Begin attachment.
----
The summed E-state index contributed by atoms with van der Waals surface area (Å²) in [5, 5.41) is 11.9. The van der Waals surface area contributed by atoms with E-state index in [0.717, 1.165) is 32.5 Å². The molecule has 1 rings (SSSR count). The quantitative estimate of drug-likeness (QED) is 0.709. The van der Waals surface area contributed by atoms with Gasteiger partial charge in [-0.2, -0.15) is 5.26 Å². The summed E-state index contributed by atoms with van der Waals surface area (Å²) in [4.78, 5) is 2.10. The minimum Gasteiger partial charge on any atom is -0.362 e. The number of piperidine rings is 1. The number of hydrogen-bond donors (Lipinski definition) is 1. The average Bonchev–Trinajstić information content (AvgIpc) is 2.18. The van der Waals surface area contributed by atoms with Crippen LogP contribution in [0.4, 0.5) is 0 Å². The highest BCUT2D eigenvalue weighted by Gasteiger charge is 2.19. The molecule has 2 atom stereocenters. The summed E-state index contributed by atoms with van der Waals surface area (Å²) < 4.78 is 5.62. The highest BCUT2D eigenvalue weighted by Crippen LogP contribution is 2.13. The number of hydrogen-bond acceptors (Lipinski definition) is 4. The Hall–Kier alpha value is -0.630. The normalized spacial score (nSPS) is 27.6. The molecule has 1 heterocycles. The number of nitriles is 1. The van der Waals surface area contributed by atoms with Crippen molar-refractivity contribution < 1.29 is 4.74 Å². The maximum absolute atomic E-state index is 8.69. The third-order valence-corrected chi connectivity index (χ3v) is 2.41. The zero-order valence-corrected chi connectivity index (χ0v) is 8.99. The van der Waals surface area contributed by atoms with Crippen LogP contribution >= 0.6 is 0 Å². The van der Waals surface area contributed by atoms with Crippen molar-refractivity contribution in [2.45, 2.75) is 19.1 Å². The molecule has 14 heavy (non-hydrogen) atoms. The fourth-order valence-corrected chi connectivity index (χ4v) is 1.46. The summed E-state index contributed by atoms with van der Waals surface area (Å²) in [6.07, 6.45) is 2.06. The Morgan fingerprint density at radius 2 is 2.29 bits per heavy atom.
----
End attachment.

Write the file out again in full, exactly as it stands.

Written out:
The summed E-state index contributed by atoms with van der Waals surface area (Å²) in [5, 5.41) is 11.9. The van der Waals surface area contributed by atoms with E-state index in [0.717, 1.165) is 32.5 Å². The molecule has 1 rings (SSSR count). The quantitative estimate of drug-likeness (QED) is 0.709. The van der Waals surface area contributed by atoms with Gasteiger partial charge in [-0.2, -0.15) is 5.26 Å². The summed E-state index contributed by atoms with van der Waals surface area (Å²) in [4.78, 5) is 2.10. The minimum Gasteiger partial charge on any atom is -0.362 e. The number of piperidine rings is 1. The number of hydrogen-bond donors (Lipinski definition) is 1. The average Bonchev–Trinajstić information content (AvgIpc) is 2.18. The van der Waals surface area contributed by atoms with Crippen LogP contribution in [0.4, 0.5) is 0 Å². The highest BCUT2D eigenvalue weighted by Gasteiger charge is 2.19. The molecule has 2 atom stereocenters. The summed E-state index contributed by atoms with van der Waals surface area (Å²) < 4.78 is 5.62. The highest BCUT2D eigenvalue weighted by Crippen LogP contribution is 2.13. The number of hydrogen-bond acceptors (Lipinski definition) is 4. The Hall–Kier alpha value is -0.630. The normalized spacial score (nSPS) is 27.6. The molecule has 1 heterocycles. The number of nitriles is 1. The van der Waals surface area contributed by atoms with Crippen molar-refractivity contribution < 1.29 is 4.74 Å². The maximum absolute atomic E-state index is 8.69. The third-order valence-corrected chi connectivity index (χ3v) is 2.41. The zero-order valence-corrected chi connectivity index (χ0v) is 8.99. The van der Waals surface area contributed by atoms with Crippen LogP contribution >= 0.6 is 0 Å². The van der Waals surface area contributed by atoms with Crippen molar-refractivity contribution in [2.45, 2.75) is 19.1 Å². The molecule has 14 heavy (non-hydrogen) atoms. The fourth-order valence-corrected chi connectivity index (χ4v) is 1.46. The summed E-state index contributed by atoms with van der Waals surface area (Å²) in [6.07, 6.45) is 2.06. The Morgan fingerprint density at radius 2 is 2.29 bits per heavy atom.